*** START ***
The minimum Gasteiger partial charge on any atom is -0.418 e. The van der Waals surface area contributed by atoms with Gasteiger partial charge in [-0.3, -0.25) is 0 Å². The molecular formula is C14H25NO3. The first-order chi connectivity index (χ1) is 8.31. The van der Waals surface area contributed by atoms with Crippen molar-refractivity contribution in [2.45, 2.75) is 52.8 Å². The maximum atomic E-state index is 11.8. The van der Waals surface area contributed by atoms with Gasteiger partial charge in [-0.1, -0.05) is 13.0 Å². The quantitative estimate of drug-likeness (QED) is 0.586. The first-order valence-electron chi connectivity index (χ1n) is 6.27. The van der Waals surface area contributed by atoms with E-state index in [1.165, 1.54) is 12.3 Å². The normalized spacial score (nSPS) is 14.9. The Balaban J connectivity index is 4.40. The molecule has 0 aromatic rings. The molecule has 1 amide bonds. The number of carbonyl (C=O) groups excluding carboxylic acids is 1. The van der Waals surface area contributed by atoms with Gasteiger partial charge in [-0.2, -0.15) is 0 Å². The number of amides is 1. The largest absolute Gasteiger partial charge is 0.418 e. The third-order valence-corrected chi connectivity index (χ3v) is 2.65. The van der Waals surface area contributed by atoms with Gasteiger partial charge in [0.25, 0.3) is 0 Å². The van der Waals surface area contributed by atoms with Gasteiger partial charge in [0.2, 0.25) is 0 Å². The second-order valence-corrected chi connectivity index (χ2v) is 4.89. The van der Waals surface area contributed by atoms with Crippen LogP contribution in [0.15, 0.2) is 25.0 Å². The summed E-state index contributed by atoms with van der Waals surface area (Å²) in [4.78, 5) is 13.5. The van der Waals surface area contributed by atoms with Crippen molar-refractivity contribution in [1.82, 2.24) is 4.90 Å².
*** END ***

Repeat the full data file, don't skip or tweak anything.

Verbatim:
The minimum Gasteiger partial charge on any atom is -0.418 e. The van der Waals surface area contributed by atoms with Gasteiger partial charge in [-0.3, -0.25) is 0 Å². The molecular formula is C14H25NO3. The first-order chi connectivity index (χ1) is 8.31. The van der Waals surface area contributed by atoms with Crippen molar-refractivity contribution in [2.45, 2.75) is 52.8 Å². The maximum atomic E-state index is 11.8. The van der Waals surface area contributed by atoms with Gasteiger partial charge in [-0.1, -0.05) is 13.0 Å². The quantitative estimate of drug-likeness (QED) is 0.586. The first-order valence-electron chi connectivity index (χ1n) is 6.27. The van der Waals surface area contributed by atoms with E-state index in [1.165, 1.54) is 12.3 Å². The normalized spacial score (nSPS) is 14.9. The Balaban J connectivity index is 4.40. The molecule has 0 aromatic rings. The molecule has 1 amide bonds. The number of carbonyl (C=O) groups excluding carboxylic acids is 1. The van der Waals surface area contributed by atoms with Gasteiger partial charge in [-0.2, -0.15) is 0 Å². The number of amides is 1. The largest absolute Gasteiger partial charge is 0.418 e. The third-order valence-corrected chi connectivity index (χ3v) is 2.65. The van der Waals surface area contributed by atoms with Gasteiger partial charge in [0.25, 0.3) is 0 Å². The van der Waals surface area contributed by atoms with Gasteiger partial charge in [0.2, 0.25) is 0 Å². The second-order valence-corrected chi connectivity index (χ2v) is 4.89. The van der Waals surface area contributed by atoms with Crippen LogP contribution in [0.15, 0.2) is 25.0 Å². The summed E-state index contributed by atoms with van der Waals surface area (Å²) in [4.78, 5) is 13.5. The van der Waals surface area contributed by atoms with Crippen molar-refractivity contribution in [1.82, 2.24) is 4.90 Å².